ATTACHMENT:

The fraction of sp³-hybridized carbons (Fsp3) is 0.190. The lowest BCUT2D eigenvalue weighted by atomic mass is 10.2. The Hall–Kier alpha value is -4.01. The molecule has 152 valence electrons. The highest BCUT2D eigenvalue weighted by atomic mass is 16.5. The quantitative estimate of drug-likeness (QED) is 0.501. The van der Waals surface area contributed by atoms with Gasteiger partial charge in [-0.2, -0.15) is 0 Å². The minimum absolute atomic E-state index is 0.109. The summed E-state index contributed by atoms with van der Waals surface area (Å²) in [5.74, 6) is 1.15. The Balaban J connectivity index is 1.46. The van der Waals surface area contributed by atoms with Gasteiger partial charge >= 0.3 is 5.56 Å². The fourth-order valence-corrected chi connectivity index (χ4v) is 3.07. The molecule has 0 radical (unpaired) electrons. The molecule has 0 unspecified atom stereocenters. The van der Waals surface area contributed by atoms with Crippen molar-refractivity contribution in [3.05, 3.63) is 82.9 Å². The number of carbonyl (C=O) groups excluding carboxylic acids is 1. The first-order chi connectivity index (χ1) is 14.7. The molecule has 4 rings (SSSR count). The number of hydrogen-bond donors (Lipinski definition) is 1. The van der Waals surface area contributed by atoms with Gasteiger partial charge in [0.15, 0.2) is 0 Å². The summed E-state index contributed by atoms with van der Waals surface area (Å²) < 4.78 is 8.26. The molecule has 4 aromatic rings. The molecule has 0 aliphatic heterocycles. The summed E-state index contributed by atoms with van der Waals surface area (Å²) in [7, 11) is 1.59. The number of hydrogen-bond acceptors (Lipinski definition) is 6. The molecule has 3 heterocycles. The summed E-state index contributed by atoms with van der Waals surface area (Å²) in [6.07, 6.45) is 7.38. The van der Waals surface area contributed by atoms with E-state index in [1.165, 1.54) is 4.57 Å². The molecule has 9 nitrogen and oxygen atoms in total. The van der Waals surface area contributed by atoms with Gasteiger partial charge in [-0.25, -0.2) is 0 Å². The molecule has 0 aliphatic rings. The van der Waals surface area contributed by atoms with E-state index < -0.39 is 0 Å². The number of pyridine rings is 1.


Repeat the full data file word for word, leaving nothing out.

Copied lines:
The fraction of sp³-hybridized carbons (Fsp3) is 0.190. The lowest BCUT2D eigenvalue weighted by atomic mass is 10.2. The Hall–Kier alpha value is -4.01. The molecule has 152 valence electrons. The highest BCUT2D eigenvalue weighted by atomic mass is 16.5. The quantitative estimate of drug-likeness (QED) is 0.501. The van der Waals surface area contributed by atoms with Gasteiger partial charge in [-0.2, -0.15) is 0 Å². The minimum absolute atomic E-state index is 0.109. The summed E-state index contributed by atoms with van der Waals surface area (Å²) in [5.74, 6) is 1.15. The Balaban J connectivity index is 1.46. The van der Waals surface area contributed by atoms with Gasteiger partial charge >= 0.3 is 5.56 Å². The fourth-order valence-corrected chi connectivity index (χ4v) is 3.07. The molecule has 0 radical (unpaired) electrons. The molecule has 0 unspecified atom stereocenters. The van der Waals surface area contributed by atoms with Crippen molar-refractivity contribution in [3.05, 3.63) is 82.9 Å². The number of carbonyl (C=O) groups excluding carboxylic acids is 1. The first-order chi connectivity index (χ1) is 14.7. The molecule has 4 rings (SSSR count). The number of hydrogen-bond donors (Lipinski definition) is 1. The van der Waals surface area contributed by atoms with Gasteiger partial charge in [0.15, 0.2) is 0 Å². The summed E-state index contributed by atoms with van der Waals surface area (Å²) < 4.78 is 8.26. The molecule has 4 aromatic rings. The molecule has 0 aliphatic heterocycles. The summed E-state index contributed by atoms with van der Waals surface area (Å²) in [7, 11) is 1.59. The number of hydrogen-bond acceptors (Lipinski definition) is 6. The molecule has 3 heterocycles. The summed E-state index contributed by atoms with van der Waals surface area (Å²) in [6.07, 6.45) is 7.38. The van der Waals surface area contributed by atoms with E-state index in [1.165, 1.54) is 4.57 Å². The molecule has 9 nitrogen and oxygen atoms in total. The van der Waals surface area contributed by atoms with Gasteiger partial charge in [-0.25, -0.2) is 0 Å². The molecule has 0 aliphatic rings. The van der Waals surface area contributed by atoms with E-state index < -0.39 is 0 Å². The number of pyridine rings is 1.